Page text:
See what I mean? That was 22 lines, and I wasn’t even comfortable writing it — I felt myself coming unmoored from the post, and having to constantly re-read to figure out what I’d said and where I’d wanted to go next. I’m sorry I made you read it.

Let’s try that again:

You could write The Great American Blog Post (or Australian, or German, or Vietnamese…), but if design and layout issues make it difficult to read, it’s not going to get read.  A busy background, oddly-placed photos, and colored text can all get between your message and the reader, but one of the biggest readability culprits is white space — or lack thereof.

Whether on a printed page or on screen, it’s challenging to read long, continuous blocks of text. Our eyes can only scan so many lines before we start to lose our place in the text; were we seven lines in, or eight? When this happens, we have to backtrack to re-orient ourselves, taking us out of the reading flow.

Not only do the words start to run together, but ideas muddy as well — it becomes difficult for readers to parse the threads of your story or argument when there’s no visual distinction between each point. (Remember the five-paragraph essay format you learned in elementary school? There’s a reason we still teach it! Not only does it force you to clarify your own thinking, it creates a flowing argument that’s easy for readers to follow.) If your goal is a stream-of-consciousness piece that makes the reader feel uneasy, long paragraphs might be an interesting stylistic choice. If your goal is a readable, easily followed post, embrace the white space.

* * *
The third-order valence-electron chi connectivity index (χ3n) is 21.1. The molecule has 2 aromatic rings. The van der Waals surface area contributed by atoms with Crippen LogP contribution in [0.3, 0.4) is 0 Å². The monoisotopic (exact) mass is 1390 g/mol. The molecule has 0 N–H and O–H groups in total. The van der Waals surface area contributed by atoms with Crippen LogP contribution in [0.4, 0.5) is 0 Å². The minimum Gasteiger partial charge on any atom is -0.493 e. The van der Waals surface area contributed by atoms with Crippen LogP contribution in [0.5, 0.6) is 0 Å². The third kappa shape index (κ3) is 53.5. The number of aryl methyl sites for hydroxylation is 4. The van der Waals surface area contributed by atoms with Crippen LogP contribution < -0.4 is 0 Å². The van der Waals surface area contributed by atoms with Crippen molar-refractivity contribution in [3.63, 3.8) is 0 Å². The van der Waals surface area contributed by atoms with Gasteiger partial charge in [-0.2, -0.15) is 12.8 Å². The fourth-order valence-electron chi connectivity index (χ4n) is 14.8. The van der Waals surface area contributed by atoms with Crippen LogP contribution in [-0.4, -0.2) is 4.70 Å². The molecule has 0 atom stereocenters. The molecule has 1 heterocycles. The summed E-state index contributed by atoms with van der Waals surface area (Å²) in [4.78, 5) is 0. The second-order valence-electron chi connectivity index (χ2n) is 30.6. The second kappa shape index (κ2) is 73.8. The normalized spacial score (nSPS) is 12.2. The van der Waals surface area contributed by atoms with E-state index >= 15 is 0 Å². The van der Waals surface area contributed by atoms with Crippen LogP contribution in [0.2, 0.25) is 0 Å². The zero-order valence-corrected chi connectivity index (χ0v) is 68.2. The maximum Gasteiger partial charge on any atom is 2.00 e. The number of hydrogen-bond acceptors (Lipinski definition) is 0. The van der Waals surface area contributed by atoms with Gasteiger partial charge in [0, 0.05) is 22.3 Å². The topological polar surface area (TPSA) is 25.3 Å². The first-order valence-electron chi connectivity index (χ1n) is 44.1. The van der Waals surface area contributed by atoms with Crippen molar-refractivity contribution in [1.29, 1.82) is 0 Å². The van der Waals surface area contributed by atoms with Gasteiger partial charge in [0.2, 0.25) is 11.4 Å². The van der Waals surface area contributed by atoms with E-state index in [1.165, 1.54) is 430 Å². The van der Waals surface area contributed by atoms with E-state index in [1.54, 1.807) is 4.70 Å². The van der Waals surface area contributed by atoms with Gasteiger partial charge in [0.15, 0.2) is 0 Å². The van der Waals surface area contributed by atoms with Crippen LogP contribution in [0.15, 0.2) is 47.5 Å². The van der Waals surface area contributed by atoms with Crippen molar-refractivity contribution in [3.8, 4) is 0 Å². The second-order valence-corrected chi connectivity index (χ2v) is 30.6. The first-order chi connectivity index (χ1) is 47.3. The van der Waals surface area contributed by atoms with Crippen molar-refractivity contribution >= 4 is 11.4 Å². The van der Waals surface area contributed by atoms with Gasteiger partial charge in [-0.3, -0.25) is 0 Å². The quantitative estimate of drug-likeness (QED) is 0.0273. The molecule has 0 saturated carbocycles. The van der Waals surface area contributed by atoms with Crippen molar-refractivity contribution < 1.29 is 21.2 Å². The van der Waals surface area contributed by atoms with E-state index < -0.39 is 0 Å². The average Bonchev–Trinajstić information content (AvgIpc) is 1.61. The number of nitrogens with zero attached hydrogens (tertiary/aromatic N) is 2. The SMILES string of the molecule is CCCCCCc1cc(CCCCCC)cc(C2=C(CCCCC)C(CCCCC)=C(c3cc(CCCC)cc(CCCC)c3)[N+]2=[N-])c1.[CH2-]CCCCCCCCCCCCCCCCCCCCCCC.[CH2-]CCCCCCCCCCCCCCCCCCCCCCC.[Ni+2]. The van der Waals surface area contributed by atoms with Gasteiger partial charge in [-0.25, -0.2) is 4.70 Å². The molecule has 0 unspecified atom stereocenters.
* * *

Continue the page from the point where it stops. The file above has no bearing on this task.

You might be surprised at how few lines it actually takes before your eye starts getting confused. Depending on how many different ideas your post introduces or how complex your story is, even five or six lines can be too many. Eight is pushing it, and by the time you’ve hit ten or eleven, lots of readers have given up, despite your sparkling prose and rapier wit.

(And sometimes, a single, stand-alone line makes a bigger splash than the world’s most finely-crafted sentence.)